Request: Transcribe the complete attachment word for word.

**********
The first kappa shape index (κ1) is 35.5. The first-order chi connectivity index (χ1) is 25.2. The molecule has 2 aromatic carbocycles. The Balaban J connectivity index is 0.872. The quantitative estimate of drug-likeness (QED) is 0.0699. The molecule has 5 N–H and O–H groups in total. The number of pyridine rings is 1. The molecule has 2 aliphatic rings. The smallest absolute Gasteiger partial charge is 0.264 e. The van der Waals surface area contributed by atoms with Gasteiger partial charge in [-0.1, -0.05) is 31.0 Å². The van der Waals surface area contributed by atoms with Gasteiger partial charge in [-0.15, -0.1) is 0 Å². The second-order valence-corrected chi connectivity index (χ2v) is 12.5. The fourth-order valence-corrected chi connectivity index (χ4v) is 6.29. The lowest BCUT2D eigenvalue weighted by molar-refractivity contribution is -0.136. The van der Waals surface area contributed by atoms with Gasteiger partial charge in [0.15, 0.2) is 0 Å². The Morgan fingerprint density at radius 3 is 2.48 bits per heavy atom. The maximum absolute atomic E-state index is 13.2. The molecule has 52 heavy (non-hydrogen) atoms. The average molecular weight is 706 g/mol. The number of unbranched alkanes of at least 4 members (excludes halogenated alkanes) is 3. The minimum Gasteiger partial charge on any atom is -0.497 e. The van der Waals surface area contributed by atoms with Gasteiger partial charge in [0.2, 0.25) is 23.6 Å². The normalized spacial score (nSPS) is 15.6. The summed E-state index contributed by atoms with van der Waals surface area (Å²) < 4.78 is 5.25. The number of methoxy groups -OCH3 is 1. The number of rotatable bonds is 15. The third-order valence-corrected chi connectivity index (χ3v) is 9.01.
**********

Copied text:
The first kappa shape index (κ1) is 35.5. The first-order chi connectivity index (χ1) is 25.2. The molecule has 2 aromatic carbocycles. The Balaban J connectivity index is 0.872. The quantitative estimate of drug-likeness (QED) is 0.0699. The molecule has 5 N–H and O–H groups in total. The number of pyridine rings is 1. The molecule has 2 aliphatic rings. The smallest absolute Gasteiger partial charge is 0.264 e. The van der Waals surface area contributed by atoms with Gasteiger partial charge in [-0.1, -0.05) is 31.0 Å². The van der Waals surface area contributed by atoms with Gasteiger partial charge in [-0.15, -0.1) is 0 Å². The second-order valence-corrected chi connectivity index (χ2v) is 12.5. The fourth-order valence-corrected chi connectivity index (χ4v) is 6.29. The lowest BCUT2D eigenvalue weighted by molar-refractivity contribution is -0.136. The van der Waals surface area contributed by atoms with Gasteiger partial charge in [0.15, 0.2) is 0 Å². The Morgan fingerprint density at radius 3 is 2.48 bits per heavy atom. The maximum absolute atomic E-state index is 13.2. The molecule has 52 heavy (non-hydrogen) atoms. The average molecular weight is 706 g/mol. The number of unbranched alkanes of at least 4 members (excludes halogenated alkanes) is 3. The minimum Gasteiger partial charge on any atom is -0.497 e. The van der Waals surface area contributed by atoms with Gasteiger partial charge in [0.2, 0.25) is 23.6 Å². The normalized spacial score (nSPS) is 15.6. The summed E-state index contributed by atoms with van der Waals surface area (Å²) < 4.78 is 5.25. The number of methoxy groups -OCH3 is 1. The number of rotatable bonds is 15. The third-order valence-corrected chi connectivity index (χ3v) is 9.01.